A more recent case in 1937 In re Sloan estate (1937) 3 WWR 455 stated that in construing a will by a parent, credit him or her with those feelings which we commonly believe should be the attribute of a parent, and endeavor to construe the will as if he or she were a just and fond parent. ( I submit grandparent would also apply)

The court followed Villar v Gilbey (1907 ) AC 139 stated the following principles re will construction and children born after death:

1) Words referring to children or issue born before, or living at or, as I think we must add, surviving a particular point of time or event will not in their ordinary or natural meaning include a child en ventre sa mere at the relevant date;

2) the ordinary or natural meaning of the words may be departed from, and a fictional construction applied to them so as to include therein en ventre sa mere at the relevant date and subsequently born alive if, but only if, such fictional construction will secure to such child, a benefit to which it would have been entitled if it had actually been born at the relevant date;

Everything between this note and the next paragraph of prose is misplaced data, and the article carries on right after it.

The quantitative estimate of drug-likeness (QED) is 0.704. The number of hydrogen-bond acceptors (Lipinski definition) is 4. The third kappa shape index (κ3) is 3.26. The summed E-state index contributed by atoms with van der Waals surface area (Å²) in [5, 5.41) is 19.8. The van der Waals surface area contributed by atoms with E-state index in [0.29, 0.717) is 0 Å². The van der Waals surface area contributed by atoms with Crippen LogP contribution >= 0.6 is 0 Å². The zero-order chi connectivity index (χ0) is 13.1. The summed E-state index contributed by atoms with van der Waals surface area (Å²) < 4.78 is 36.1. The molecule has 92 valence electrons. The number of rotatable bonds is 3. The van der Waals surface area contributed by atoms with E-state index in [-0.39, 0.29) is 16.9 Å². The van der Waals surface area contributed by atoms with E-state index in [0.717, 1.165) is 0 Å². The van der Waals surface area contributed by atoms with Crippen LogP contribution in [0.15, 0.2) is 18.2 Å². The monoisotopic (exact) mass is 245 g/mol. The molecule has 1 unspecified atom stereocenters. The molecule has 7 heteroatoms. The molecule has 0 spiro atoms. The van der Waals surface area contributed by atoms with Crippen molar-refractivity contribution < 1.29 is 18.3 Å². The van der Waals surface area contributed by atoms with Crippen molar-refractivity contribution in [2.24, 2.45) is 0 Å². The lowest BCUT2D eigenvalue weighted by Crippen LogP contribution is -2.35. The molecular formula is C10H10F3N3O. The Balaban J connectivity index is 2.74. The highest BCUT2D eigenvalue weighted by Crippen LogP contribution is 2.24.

3) the only reason and the only justification for applying such a fictional construction is that, where a person makes a gift to a class of children or issue described as unborn before or living at or surviving a particular point of time or event, a child en ventre sa mere must necessarily be within the reason and motive of the gift.

S.58 WESA: “Whiteout” of Beneficiary Valid

S.58 WESA: "Whiteout" of Beneficiary Valid